A full 45% of the station-to-station forecast error is described by the internal temperature variability of a place when using the raw forecast error computation. If you call a forecast that is ±3°F a perfect forecast, the station-to-station forecast error variation drops to under 1%! This allows us to better describe which areas are more inherently difficult to forecast. It also lets us treat Hawai’i the same as Kansas.
My working hypothesis is that NWS forecasters across the country have the same skill level. Forecasters generally have the same set of tools, follow the same procedures, and frequently move from office to office around the country. It is unlikely that forecasters in one city are all very good and forecasters in another city are all very bad. Of course forecasters are not robots and bring varying levels of expertise to their jobs. On balance though, each office is assumed to be equally capable.
An implication of this hypothesis is that differences across the country reflect variability in the difficulty in forecasting temperatures – not variability of forecaster ability. Humans are naturally competitive though. People in offices that score poorly will probably not view this as favorably as people in office that score well. Remember, this is an exercise for showing the spatial variability in temperature forecasting difficulty, not forecaster ability.
Each Point Forecast Matrix product has a 7-day forecast. The map animation below shows the average forecast error (with the ±3°F score classification incorporated) for each of the seven days at all 689 locations between January 1 and December 31, 2017.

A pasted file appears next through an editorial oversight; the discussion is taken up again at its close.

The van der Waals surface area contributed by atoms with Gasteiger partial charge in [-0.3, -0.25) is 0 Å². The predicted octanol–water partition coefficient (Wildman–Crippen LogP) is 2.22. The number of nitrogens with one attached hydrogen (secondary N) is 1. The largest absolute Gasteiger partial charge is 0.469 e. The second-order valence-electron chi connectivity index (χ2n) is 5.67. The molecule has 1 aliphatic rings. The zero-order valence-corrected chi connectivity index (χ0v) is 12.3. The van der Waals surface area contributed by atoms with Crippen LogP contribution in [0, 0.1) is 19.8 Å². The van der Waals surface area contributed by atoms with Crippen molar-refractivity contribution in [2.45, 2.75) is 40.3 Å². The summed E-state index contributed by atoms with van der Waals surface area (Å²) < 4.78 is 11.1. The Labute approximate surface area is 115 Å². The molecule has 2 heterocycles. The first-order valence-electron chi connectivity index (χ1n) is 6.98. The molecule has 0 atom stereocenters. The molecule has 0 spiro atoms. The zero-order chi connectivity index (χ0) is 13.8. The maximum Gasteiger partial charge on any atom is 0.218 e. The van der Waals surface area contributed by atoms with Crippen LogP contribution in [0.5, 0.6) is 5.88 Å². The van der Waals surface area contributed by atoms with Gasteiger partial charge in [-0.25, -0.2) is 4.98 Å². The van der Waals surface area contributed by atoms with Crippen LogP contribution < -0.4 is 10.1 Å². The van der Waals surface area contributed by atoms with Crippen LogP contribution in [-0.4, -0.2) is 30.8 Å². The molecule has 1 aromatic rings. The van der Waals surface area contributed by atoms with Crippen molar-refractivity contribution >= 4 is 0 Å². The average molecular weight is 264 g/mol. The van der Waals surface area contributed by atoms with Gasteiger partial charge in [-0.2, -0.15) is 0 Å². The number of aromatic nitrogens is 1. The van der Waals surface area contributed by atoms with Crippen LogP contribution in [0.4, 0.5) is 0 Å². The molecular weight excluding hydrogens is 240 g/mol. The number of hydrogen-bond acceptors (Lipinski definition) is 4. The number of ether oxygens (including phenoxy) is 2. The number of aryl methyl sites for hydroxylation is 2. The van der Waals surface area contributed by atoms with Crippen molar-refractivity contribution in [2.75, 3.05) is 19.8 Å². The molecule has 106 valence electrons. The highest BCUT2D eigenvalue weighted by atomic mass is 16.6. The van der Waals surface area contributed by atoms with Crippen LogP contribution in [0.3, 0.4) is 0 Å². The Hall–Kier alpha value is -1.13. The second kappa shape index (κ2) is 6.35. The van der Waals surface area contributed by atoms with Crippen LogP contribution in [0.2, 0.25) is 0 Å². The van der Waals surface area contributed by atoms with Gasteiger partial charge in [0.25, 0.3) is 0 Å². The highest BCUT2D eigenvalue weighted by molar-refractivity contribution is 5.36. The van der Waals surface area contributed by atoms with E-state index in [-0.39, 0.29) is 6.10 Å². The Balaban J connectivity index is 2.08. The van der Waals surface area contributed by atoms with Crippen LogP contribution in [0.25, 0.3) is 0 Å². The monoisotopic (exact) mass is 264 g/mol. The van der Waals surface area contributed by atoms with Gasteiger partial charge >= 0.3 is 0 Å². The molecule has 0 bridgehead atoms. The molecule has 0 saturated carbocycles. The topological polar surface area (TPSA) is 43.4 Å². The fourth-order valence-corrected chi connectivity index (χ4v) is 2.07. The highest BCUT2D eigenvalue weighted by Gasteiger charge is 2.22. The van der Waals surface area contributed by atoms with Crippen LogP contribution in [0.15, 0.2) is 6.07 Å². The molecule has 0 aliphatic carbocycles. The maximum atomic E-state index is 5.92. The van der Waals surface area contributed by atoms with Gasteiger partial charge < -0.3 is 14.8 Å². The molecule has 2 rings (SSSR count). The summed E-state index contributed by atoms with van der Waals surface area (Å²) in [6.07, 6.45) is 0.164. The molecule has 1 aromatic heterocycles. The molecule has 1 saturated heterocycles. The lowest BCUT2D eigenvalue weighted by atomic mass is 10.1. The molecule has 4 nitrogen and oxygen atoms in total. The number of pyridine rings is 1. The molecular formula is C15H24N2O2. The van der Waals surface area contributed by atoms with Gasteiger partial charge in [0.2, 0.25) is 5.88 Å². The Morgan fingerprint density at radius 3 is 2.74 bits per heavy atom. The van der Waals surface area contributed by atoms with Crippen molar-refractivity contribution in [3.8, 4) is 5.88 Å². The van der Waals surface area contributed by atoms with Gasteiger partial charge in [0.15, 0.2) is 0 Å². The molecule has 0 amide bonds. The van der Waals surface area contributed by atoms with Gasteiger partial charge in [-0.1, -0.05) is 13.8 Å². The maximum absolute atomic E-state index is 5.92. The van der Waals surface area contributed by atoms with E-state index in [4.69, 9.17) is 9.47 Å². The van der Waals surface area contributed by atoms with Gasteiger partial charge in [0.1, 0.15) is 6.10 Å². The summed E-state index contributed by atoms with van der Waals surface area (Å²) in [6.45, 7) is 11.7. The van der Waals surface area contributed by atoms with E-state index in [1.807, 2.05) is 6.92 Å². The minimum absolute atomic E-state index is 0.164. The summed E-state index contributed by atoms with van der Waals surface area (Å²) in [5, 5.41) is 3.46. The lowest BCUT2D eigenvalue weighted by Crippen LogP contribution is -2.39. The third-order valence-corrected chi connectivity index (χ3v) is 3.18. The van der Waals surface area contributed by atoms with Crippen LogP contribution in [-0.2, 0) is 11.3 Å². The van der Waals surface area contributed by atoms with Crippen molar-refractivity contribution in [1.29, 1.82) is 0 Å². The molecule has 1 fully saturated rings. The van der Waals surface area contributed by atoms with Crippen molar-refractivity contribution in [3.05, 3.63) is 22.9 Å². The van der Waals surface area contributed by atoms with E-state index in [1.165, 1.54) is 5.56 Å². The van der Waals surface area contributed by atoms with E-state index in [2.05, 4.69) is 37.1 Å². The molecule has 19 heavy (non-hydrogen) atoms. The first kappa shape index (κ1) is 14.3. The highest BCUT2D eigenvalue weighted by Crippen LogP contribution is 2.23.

Before looking at the big picture, we should note that some stations appear out of sync with neighboring stations. This is more than likely an issue with the hourly temperature reporting (e.g., Des Moines, IA). A future study will look at station observation issues.
The stations on each map are divided into quantiles; that is, the 1/5 of stations with the lowest forecast errors are shown in cyan. The 1/5 of stations with the highest forecast errors are shown in red. And so on.
Areas along the Gulf coast to the Ohio River Valley score well in the short range and the long range (cyan). This indicates a high level of forecast predictability at all forecast time scales. North of the Ohio River, forecast predictability gradually diminishes with latitude. Areas west of 100°W longitude (including Alaska) do poorly at all time scales – as does the Northeast. Also, note that there is not a lot of geographical shifting from Day 1 to Day 7.
In most cases, the forecast error appears to correlate with average annual dewpoint. High dew point regions score well for forecast predictability and low dew point areas do not. The exception to this rule is the Northeast. The scatter plot below shows the relationship between average annual dew point and the average daily forecast score after adjusting for the ±3°F forecast match for forecast Day 7. This relationship at Day 7 clearly demonstrates that high dew point regions have better forecast outcomes.
The low dew point areas in the West also have great local topographic considerations. Mountains and valley present unique challenges with regard to cloud cover, cold air drainage, and many other phenomenon. The combined effect of these factors makes for challenging temperature forecasts.
When looking at the 4-, 5-, 6-, and 7-day forecasts, you should have confidence that the forecasters know what they are doing. I do. But for regions that have a lot of red dots on the maps shown above, don’t be surprised to see a forecast “bust” pretty regularly. The atmospheric system is complex. That complexity is harder to tame in some areas.